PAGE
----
by kellie abrahamson
Once again it’s time to take a look at the upcoming plays and films that borrow from literature. Head to the library and pick up a few of these interesting reads.
Junie B. Jones (April 6 and 7, Florida Theatre, 353-3500)
Inspired by: the Junie B. Jones series by Barbara Park
Junie B. is a spunky kindergartner (and, later in the series, first grader) who always speaks her mind, even when it can, and often does, get her into trouble. Her adventures usually revolve around things your average young student goes through: riding the bus for the first time, having a crush on a boy, going on field trips. As a result of these relatable storylines, Junie B.’s very believable narration (“My name is Junie B. Jones. The B stands for Beatrice. Except I don’t like Beatrice. I just like B and that’s all.”), and characters we all can identify with, Park’s books are a hit with kids and parents alike.
In this month’s Theatreworks production Junie B. finally graduates from kindergarten and finds out what it’s like to be in first grade.
Wicked (April 23 to May 10, Times-Union Center, 632-3373)
Inspired by: The Wonderful Wizard of Oz by L. Frank Baum; Wicked by Gregory Maguire
L. Frank Baum inspired many people with his tales of Oz but Maguire’s take on the land found over the rainbow has outshined most other attempts. Instead of continuing where Baum left off, Maguire went back to the very beginning to explore another person’s side of the story, that of the Wicked Witch of the West. How she became the person Oz feared the most is the basic plot of Wicked but the story also touches on politics, sex, growing up, growing apart and dealing with loss. This is not a book for children, despite its literary roots, so delve into Maguire’s Oz after you tuck the kids into bed!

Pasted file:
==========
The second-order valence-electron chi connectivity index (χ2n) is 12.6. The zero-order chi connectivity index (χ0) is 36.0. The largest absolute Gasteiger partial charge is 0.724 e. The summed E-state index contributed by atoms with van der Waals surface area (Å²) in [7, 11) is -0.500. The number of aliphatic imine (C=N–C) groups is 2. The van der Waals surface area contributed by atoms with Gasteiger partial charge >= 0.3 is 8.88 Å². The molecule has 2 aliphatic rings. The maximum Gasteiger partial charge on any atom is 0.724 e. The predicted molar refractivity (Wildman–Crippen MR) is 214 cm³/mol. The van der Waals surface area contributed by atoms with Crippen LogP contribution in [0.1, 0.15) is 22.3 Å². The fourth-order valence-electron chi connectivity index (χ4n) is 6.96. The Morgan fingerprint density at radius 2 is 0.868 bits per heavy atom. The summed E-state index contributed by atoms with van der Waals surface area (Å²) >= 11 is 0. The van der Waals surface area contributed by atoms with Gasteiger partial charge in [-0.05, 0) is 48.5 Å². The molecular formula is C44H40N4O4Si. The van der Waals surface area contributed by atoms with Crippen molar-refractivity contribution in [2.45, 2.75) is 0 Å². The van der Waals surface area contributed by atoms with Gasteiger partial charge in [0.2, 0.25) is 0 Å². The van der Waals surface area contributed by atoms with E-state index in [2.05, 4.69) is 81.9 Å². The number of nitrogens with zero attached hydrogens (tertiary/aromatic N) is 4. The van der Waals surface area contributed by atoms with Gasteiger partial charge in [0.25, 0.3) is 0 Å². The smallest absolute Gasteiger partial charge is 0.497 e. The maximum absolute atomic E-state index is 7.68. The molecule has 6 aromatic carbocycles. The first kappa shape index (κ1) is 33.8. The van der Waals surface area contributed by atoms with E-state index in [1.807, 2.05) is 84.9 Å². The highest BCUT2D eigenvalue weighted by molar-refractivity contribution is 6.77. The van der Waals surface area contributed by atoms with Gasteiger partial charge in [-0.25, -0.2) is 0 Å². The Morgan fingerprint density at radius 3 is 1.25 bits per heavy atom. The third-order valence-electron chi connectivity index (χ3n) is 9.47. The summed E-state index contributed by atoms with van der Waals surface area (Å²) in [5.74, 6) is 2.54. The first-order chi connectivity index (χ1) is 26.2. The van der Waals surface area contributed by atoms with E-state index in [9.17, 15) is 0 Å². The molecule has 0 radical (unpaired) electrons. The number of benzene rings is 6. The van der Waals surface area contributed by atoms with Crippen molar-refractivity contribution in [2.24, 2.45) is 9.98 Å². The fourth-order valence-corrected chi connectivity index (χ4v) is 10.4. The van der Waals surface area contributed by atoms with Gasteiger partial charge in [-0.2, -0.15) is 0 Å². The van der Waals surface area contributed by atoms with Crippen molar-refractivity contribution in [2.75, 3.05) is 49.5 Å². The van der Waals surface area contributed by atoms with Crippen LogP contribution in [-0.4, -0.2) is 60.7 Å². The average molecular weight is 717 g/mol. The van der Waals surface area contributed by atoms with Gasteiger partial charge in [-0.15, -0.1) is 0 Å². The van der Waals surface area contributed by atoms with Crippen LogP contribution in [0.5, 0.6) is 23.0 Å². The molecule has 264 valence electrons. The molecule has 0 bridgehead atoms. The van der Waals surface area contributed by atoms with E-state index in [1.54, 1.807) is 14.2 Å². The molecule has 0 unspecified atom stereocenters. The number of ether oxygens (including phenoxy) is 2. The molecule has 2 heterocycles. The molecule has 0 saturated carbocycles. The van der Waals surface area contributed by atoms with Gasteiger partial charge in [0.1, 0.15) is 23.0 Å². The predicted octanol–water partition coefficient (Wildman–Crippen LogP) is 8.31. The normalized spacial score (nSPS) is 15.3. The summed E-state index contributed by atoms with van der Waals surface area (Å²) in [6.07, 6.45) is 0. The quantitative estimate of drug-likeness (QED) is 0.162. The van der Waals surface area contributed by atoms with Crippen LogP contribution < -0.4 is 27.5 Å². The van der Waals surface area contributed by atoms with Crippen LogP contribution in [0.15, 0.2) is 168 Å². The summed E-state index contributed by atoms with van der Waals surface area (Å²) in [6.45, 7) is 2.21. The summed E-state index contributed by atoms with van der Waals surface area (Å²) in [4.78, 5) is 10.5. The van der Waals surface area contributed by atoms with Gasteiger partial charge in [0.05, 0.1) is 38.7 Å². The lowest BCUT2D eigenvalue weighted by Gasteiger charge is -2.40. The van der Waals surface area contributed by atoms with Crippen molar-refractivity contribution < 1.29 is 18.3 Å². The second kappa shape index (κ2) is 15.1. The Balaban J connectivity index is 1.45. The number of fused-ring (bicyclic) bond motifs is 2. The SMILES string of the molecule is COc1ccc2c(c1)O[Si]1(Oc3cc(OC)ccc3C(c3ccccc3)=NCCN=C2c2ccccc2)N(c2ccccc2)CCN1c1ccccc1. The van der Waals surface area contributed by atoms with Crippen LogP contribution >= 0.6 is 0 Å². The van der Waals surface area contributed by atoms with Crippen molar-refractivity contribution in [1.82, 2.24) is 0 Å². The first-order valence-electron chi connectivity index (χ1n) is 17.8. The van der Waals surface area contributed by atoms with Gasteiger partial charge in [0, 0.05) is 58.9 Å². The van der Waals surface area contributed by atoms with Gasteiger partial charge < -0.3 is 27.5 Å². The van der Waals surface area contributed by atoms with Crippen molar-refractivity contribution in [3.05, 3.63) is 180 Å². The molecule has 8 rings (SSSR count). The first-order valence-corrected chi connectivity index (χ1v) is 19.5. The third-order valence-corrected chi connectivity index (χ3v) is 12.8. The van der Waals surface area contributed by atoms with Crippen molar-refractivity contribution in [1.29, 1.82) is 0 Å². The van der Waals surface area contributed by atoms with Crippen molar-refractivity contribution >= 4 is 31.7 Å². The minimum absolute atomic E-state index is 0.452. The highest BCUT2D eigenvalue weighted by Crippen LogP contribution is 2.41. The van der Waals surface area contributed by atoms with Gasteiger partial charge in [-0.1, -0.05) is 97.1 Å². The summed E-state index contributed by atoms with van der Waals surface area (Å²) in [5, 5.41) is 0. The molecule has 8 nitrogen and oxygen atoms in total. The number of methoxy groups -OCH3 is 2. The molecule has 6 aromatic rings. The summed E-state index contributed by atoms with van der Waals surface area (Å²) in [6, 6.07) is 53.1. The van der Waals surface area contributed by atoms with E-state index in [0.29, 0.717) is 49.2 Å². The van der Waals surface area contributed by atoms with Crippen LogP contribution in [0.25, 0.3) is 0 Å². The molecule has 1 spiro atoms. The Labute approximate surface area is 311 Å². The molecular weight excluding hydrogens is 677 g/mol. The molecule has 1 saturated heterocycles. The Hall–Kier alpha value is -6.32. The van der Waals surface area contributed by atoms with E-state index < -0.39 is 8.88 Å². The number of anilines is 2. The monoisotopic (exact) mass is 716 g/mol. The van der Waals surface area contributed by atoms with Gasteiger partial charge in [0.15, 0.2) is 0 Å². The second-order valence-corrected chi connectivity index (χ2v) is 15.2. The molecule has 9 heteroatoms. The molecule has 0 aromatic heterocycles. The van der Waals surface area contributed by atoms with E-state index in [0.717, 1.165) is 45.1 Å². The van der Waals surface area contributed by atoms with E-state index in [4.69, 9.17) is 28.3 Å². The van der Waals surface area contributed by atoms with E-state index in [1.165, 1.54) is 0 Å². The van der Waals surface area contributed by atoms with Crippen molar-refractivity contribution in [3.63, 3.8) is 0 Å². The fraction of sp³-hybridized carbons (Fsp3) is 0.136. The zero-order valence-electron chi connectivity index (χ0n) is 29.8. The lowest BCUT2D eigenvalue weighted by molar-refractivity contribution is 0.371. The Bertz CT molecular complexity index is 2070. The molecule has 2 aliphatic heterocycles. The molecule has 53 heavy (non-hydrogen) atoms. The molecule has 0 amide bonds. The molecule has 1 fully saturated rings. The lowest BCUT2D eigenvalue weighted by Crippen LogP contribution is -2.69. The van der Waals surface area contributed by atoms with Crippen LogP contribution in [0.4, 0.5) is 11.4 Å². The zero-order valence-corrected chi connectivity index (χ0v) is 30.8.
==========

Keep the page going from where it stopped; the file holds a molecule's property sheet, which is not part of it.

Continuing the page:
Broadway’s version of Wicked is much more family-friendly and focuses mostly on the friendship between Elphaba, the future Wicked Witch, and Glinda, who we’ll come to know as Glinda the good.
Forbidden Lie$ (in select theaters April 3)
Inspired by: Forbidden Love by Norma Khouri
Khouri’s book tells the supposedly true story of a Muslim woman and her chaste love affair with a Christian solider, who is later stabbed to death by the woman’s father in a so-called honor killing. The book became an international bestseller when it hit shelves in 2003 but was later revealed to be a complete fabrication. Forbidden Lie$ is an Australian documentary the follows the disgraced author as she tries to prove that her book was not a work of fiction. The fascinating film has won a number of awards while making the rounds in the film festival circuit.
The Informers (in theaters April 24)
Inspired by: The Informers by Bret Easton Ellis
Known for penning Less Than Zero, American Psycho and The Rules of Attraction, Ellis is no stranger to the book-to-film phenomenon. This time around, Hollywood is taking on the author’s 1994 short story collection The Informers. Set in 1980s Los Angeles, the film consists of seven stories taking place over the course of a week, following the lives of movie executives, rock stars and other morally challenged characters. Ellis is known for weaving past characters into his newer works, so fans should be on the lookout for those references.
The Soloist (in theaters April 24)
Inspired by: The Soloist: A Lost Dream, an Unlikely Friendship, and the Redemptive Power of Music by Steve Lopez.
Inspiration can come from the written word in virtually any form. Case in point, The Soloist, a film based on Los Angeles Times articles by Steven Lopez. The journalist wrote a series of columns about Nathaniel Ayers, a schizophrenic homeless man who once attended Julliard and is a gifted violinist. Lopez chronicled his growing friendship with Ayres’ and his slow transition out of homelessness. The story was so inspiring to readers that Lopez turned his articles into a book that is now a film starring Jaime Foxx and Robert Downey Jr.
by kellie abrahamson